Call for Emergent Ventures proposals on talent search and major life changes

Here is my earlier description of Emergent Ventures.  In addition to the general request for proposals, we are looking to fund research in two particular directions, so if you are interested I would encourage you to apply here.  Here goes:

1. What do we know about the best ways to search for additional talent?  What features characterize successful talent searches?

2. How do people make “big” decisions?  This could include the decision to migrate from one country to another, the decision to change religions, the decision to start a new business, to marry, and so on.  Are there general principles here?  What is known or believed, either theoretically or empirically?

We are open as to what form a contribution might take, but as a default I am envisioning a paper (on either) of say 60-80 pp., surveying and conceptually summarizing academic literature, but written for very smart non-academics and with a somewhat practical bent.

I encourage you to apply, both on these topics and more generally.


1. - patents, offer patent rights for any invention the talent invents

2. People make 'big' decisions as forced moves in chess. All my big decisions were that way. As that Obama aide from Chicago said, 'Emanuael" something and sometimes mayor of Chicago, "Never let a crisis go to waste".

Damnit Ray, If you don't tell us why nickels are bigger than dimes, I'm gonna get an 8 ball and blow my brains out. Seriously, WTF is going on.

Props to Ray for reiterating the 19th century.

I would say the biggest 21st century innovation on #1 has been gamification, everything from MOOC stars getting scholarships or jobs, to GitHub displacing the role of the (19th century) resume.

I think the answer to #2 has to be "anything and everything all the time." We are billions of people with high individual variability.

@anonymous - gawd you're dull. You'd make a good DC consultant, saying bland feel-good buzzwords to offend nobody and get paid.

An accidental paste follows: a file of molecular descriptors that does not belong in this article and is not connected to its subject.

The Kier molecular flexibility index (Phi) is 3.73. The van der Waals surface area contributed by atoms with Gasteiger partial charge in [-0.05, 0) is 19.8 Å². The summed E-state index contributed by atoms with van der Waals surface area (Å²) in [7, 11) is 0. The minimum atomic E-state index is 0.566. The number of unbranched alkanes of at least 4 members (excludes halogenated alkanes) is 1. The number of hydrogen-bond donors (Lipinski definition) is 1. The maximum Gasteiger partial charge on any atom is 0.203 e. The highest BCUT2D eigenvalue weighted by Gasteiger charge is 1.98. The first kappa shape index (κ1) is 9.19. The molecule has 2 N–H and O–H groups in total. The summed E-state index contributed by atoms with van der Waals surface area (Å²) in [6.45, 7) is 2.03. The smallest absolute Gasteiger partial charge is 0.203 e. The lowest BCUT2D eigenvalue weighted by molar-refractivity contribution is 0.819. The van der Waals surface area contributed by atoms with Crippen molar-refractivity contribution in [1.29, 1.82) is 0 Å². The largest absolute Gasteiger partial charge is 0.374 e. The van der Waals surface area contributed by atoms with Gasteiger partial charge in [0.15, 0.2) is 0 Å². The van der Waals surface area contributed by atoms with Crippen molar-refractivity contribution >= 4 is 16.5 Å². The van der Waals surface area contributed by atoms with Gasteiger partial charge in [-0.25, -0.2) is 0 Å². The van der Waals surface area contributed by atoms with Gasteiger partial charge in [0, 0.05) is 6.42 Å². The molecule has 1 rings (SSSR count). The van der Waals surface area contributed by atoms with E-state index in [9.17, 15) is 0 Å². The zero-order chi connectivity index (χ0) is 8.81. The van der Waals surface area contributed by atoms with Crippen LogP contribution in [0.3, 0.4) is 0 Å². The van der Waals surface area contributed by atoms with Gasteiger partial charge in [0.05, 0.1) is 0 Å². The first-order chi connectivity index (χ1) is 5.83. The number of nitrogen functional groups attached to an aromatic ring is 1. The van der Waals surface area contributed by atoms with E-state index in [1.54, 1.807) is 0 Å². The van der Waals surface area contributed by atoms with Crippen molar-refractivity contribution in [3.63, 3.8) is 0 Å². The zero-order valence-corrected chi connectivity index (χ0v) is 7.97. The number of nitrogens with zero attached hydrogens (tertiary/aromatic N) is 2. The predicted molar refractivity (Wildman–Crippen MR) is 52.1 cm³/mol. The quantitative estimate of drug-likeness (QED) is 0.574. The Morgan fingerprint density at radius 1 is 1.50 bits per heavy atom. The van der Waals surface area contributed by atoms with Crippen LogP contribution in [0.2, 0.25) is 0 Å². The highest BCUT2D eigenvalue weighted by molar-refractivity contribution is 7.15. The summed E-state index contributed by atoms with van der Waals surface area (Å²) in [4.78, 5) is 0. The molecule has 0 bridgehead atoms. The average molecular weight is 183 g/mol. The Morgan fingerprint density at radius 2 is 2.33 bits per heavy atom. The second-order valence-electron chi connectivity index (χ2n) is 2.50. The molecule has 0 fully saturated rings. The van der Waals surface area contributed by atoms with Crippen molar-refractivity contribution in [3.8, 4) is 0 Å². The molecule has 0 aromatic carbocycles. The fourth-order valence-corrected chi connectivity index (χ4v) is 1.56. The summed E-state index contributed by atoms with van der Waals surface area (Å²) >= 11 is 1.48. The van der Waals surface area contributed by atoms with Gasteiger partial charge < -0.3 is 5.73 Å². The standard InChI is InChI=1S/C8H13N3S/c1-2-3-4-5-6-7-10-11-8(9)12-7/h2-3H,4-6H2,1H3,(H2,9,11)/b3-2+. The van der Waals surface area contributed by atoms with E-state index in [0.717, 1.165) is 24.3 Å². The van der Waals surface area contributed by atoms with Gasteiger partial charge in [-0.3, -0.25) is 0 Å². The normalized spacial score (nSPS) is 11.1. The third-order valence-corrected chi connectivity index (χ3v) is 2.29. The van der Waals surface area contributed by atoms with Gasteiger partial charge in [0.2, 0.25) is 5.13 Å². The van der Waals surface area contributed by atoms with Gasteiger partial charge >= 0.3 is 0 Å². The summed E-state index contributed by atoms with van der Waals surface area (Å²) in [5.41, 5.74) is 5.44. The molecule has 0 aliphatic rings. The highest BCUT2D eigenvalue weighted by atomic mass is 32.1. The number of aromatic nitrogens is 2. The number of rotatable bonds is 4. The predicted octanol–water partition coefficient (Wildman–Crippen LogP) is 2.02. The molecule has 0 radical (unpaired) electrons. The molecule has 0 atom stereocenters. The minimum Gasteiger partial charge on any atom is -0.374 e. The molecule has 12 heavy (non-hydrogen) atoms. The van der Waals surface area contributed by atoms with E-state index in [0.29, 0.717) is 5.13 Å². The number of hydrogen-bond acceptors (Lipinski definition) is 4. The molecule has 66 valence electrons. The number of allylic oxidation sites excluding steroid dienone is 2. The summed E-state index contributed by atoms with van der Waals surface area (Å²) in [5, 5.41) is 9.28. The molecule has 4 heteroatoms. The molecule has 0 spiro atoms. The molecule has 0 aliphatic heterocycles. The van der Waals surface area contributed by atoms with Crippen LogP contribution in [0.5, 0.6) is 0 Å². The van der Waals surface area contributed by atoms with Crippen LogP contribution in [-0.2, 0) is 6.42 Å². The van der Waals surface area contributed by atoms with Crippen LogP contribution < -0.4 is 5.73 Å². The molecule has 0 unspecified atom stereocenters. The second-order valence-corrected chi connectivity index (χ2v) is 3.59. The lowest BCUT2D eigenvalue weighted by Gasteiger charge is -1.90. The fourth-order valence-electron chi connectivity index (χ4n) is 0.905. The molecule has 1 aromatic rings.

Bonus trivia: the 21st century *is* the 19th century, as our host has reminded us. I'm reading right now V. Smil's book "Creating the 20th C: Technical Innovations of 1867-1914 and Their Lasting Impact". Smil (and TC) is right.

Bonus trivia: I doubt anybody in Emergent Ventures has a patent worthy idea, because I doubt anybody from that program will add any value to society, sorry. By contrast the founders of Google did patent their innovation while students at Stanford, and later Stanford tried to (and did) claw-back some of the money made in founding Google under patent 'shop-rights' doctrine. But the bulk of the money stayed with the Google founders, who are now multi-billionaires. One word: patents. Even the bad system we have today is better than no patents.

I love you, Ray. I just think you can be teased about patent devices as a discriminator in this day and age.

Perhaps especially as 21st century systems emphasize ever more sharing. Economists on GitHub with their models, their code, their data.

Not that I think Emergent Ventures has to do anything in this area, it's more an observation of recent changes than a prediction or ..

@anonymous - (not sure this is working right I'm on a 'dial up modem' connection in the remote Philippines- "Perhaps especially as 21st century systems emphasize ever more sharing. Economists on GitHub with their models, their code, their data."- well, that is the modern trend, I agree, and I even have some public source code on CodePlex. Dr. Ben Goldacre would agree crowd sourcing makes for more robust science. I've proposed that the US patent office follow the European patent office and use teams to examine their patent applications (a mild form of crowd sourcing); by default the US PTO already has a sort of 'open source' publication model for public comment that nobody really uses (you make your competitors patent application stronger if you comment on its defects, since they can be corrected, but I digress).

#2 "...Are there general principles here?"

I have found the old line people only change when the cost of changing is less than the cost of staying the same to largely hold water in people making big life decisions. The decision to pack your belongings in a plastic bag and leave for Colombia on foot from Venezuela or convert to Islam on the spot to avoid beheading for instance. But hey that's just me...

there are many dangers even if Bolsonaro loses to Lula's hand-picked candidate: powerful sectors of Brazil have devoted themselves to destroying PT over last 4 years: Dilma impeached, Lula imprisoned, etc. Hard to imagine them passively accepting PT's return to power.

Sixty to eighty pages for a proposal ? Sounds like how an academic sees the world.

When all you have is words... volume is critical.